Tips and Tricks for Writing

Here are some tips, tricks, suggestions, and answers to questions I've received about writing and style. 1. Start with what you know. If you try to write a story about a boy living on the streets of pre-WWII Chicago and you don't know anything about that time period, it's probably not your best option for your first story.

Personal example: I started writing when I was young. Even though my stories always had a fantasy theme, my main character was usually a kid my own age, because that's what I understood. My adult characters that I wrote when I was ten were completely unrealistic.

2. Expand what you know and learn to write beyond your own experiences. Take a good look at your story and determine what things you don't have a lot of knowledge about (like the state of Chicago in the example above). Take the time to research and learn more about these things, and your writing will get better. Your setting, characters, etc. will be more real, more believable when you've got your facts straight.

Personal example: In my trilogy, there's a fair amount of ship-related details involved. I don't know anything about ships, so I had to do some research to see what size ship would be best, what the basic terms for different areas on a ship are called, and so forth.

3. Find a genre and style you like.

Personal example: For a long time, all the books I had read were written as high fantasy, third-person sagas. I wanted to write fantasy, so I started my story from the perspective that I should aim to write a third-person high fantasy, too.

4. Write something outside your style comfort zone. Even if the story doesn't turn out well, you'll become a better overall writer for the experience. Learn from the things that worked well and incorporate them into your writing, and learn from the failures and try to recognize weak points.

Personal example: Mostly, I still write third-person narrative. But I also want to experiment, which is hard to do within the confines of one story. So I started a completely different story and decided to write it in first person. I even took it a step further and changed everything to fit the perceptions of the narrator. I got rid of standard dialogue and changed the narrative to reflect the egocentric perspective of the narrator. Check out my post about Alec for a taste!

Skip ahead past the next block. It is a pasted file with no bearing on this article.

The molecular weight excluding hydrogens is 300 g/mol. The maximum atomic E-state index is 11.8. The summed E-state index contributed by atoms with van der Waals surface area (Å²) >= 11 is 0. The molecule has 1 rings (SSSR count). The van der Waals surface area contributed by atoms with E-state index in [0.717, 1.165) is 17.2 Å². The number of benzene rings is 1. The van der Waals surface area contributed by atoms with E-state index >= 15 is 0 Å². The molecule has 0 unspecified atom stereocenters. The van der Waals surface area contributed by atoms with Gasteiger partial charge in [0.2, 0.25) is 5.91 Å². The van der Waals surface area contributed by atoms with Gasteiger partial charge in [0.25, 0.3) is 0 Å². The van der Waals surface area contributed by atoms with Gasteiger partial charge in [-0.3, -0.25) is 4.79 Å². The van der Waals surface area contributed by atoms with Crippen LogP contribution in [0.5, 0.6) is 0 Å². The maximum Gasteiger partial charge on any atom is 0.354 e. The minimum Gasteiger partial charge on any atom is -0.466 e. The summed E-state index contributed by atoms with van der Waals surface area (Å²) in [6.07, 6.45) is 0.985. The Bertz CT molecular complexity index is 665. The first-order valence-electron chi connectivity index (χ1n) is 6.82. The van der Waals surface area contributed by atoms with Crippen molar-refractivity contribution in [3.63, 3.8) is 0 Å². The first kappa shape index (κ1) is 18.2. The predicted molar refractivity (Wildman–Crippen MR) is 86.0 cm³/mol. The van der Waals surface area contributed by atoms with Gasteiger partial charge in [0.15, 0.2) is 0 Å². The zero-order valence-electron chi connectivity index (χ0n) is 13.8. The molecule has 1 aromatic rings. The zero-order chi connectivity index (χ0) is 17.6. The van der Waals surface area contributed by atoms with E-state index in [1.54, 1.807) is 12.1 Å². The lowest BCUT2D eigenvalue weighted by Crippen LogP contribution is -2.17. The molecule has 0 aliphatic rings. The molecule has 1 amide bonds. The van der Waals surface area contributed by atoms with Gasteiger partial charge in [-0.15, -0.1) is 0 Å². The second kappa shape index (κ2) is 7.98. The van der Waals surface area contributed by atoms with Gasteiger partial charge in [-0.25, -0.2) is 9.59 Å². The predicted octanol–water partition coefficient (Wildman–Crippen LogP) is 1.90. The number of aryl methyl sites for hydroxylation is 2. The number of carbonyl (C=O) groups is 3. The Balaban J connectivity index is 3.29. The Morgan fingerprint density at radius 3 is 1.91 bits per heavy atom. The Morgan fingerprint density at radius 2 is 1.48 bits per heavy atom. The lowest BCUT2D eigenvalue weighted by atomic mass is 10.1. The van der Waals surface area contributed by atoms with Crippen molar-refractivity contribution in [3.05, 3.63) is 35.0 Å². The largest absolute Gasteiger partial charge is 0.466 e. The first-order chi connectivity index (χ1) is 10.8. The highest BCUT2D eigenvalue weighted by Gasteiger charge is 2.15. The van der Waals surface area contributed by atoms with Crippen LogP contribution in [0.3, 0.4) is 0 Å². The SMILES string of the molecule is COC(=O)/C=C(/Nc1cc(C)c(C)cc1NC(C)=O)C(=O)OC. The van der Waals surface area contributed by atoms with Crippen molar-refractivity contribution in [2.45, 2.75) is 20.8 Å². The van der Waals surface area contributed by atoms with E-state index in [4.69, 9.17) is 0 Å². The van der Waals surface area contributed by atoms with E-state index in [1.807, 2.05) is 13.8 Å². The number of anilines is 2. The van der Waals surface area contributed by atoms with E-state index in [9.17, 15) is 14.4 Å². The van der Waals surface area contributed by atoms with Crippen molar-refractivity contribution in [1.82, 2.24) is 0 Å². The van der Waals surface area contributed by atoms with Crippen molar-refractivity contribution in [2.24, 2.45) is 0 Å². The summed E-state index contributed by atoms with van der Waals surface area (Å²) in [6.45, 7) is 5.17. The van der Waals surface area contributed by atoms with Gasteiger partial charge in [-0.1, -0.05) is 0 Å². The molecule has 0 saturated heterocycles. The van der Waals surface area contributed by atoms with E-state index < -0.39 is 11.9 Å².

5. Does it matter whether I write on the computer or with a pen and paper?

Nope. Pick the tools that are the least distracting, that will let you fall into your story the best. If you have bad handwriting, you might want to use a computer. If you aren't a great typist, maybe you want to use a pen and paper. Maybe you don't like having to hold the pen all the time, or maybe you don't like staring at a computer screen. Personally, I enjoy writing everything with pen and paper first and then typing it into the computer. That way I can just keep writing without seeing all the mistakes I make right away. Typing my stories into the computer is like the first round of proofreading to me. Of course, it's a little difficult because I have horrid handwriting, but I've lived through it so far. :)

6. When is the best time to write?

Whenever works best for you. I know a few people who always get up early so they can write before they head to work. Personally, I am not a morning person. I write after I'm home from work and have had a chance to decompress my brain from the day. The important thing is that you write - every day. Make it a habit, so that it's just part of your daily routine. If you put it off, you'll never grow. Don't expect to write fantastic stuff every time you sit down, but make sure you still sit down and write. You can always go back and polish it later - that's why we have a big chunk of time devoted to proofing and editing.

7. What's the best cure for writer's block?

I can only give you my own suggestion for this one: more writing. Sounds weird, but it's the best way to get past that "stuck" feeling. If you are really blocked in your main story, try writing a character sketch, or a short story, or even a short bit from something completely random. Re-read the pages you wrote during the past week - maybe the reason you're stuck is that something you wrote three days ago doesn't fit in, and your story-brain is trying to get you to realize that. Often, I refer to writer's block as my characters going on strike, because they know I screwed something up and they refuse to let the story keep going until I fix whatever the problem is.

8. I want to write, but I don't think I'm any good.

How do you know until you try? Really - if you really want to write, you're going to write. It'll drive you crazy if you ignore it. And you can't look at a rough draft and say, "See? It's bad. It'll never be as good as X." It's a rough draft. It needs proofing. And editing. And parts of it probably need some serious revision. But Every Single Author goes through that process. Writing isn't just about getting words down on a page (although that's a big part of it). Corrections, revisions, critiques... and more writing... are all part of it too. If you really want to get your story out there, then suck it up, write it down, get it proofed, edited, rewritten until your fingers start bleeding in protest. Get your favorite munchies, your favorite creativity-boosting music, and leave this world behind.